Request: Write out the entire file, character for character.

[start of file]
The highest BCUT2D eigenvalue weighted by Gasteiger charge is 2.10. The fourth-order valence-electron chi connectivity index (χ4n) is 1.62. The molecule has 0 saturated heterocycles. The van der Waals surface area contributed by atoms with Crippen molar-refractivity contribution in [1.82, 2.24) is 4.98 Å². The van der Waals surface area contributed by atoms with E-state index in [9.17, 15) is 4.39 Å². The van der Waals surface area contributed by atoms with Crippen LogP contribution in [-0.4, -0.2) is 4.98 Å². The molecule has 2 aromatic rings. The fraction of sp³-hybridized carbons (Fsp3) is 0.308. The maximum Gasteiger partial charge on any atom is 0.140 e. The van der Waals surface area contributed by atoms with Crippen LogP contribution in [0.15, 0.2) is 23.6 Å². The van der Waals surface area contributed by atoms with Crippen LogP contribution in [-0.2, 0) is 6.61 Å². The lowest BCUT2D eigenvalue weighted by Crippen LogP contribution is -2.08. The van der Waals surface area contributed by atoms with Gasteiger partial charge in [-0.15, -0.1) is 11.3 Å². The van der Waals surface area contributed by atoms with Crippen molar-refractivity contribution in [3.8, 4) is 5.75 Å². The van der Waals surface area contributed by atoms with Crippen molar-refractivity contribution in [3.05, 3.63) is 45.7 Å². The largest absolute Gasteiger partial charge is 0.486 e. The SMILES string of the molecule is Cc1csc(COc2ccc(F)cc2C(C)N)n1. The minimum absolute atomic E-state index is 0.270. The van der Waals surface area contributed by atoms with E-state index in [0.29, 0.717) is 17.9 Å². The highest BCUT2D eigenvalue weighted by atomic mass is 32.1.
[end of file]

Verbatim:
The highest BCUT2D eigenvalue weighted by Gasteiger charge is 2.10. The fourth-order valence-electron chi connectivity index (χ4n) is 1.62. The molecule has 0 saturated heterocycles. The van der Waals surface area contributed by atoms with Crippen molar-refractivity contribution in [1.82, 2.24) is 4.98 Å². The van der Waals surface area contributed by atoms with E-state index in [9.17, 15) is 4.39 Å². The van der Waals surface area contributed by atoms with Crippen LogP contribution in [-0.4, -0.2) is 4.98 Å². The molecule has 2 aromatic rings. The fraction of sp³-hybridized carbons (Fsp3) is 0.308. The maximum Gasteiger partial charge on any atom is 0.140 e. The van der Waals surface area contributed by atoms with Crippen LogP contribution in [0.15, 0.2) is 23.6 Å². The van der Waals surface area contributed by atoms with Crippen LogP contribution in [-0.2, 0) is 6.61 Å². The lowest BCUT2D eigenvalue weighted by Crippen LogP contribution is -2.08. The van der Waals surface area contributed by atoms with Gasteiger partial charge in [-0.15, -0.1) is 11.3 Å². The van der Waals surface area contributed by atoms with Crippen molar-refractivity contribution in [3.8, 4) is 5.75 Å². The van der Waals surface area contributed by atoms with Crippen molar-refractivity contribution in [3.05, 3.63) is 45.7 Å². The largest absolute Gasteiger partial charge is 0.486 e. The SMILES string of the molecule is Cc1csc(COc2ccc(F)cc2C(C)N)n1. The minimum absolute atomic E-state index is 0.270. The van der Waals surface area contributed by atoms with E-state index in [0.29, 0.717) is 17.9 Å². The highest BCUT2D eigenvalue weighted by atomic mass is 32.1.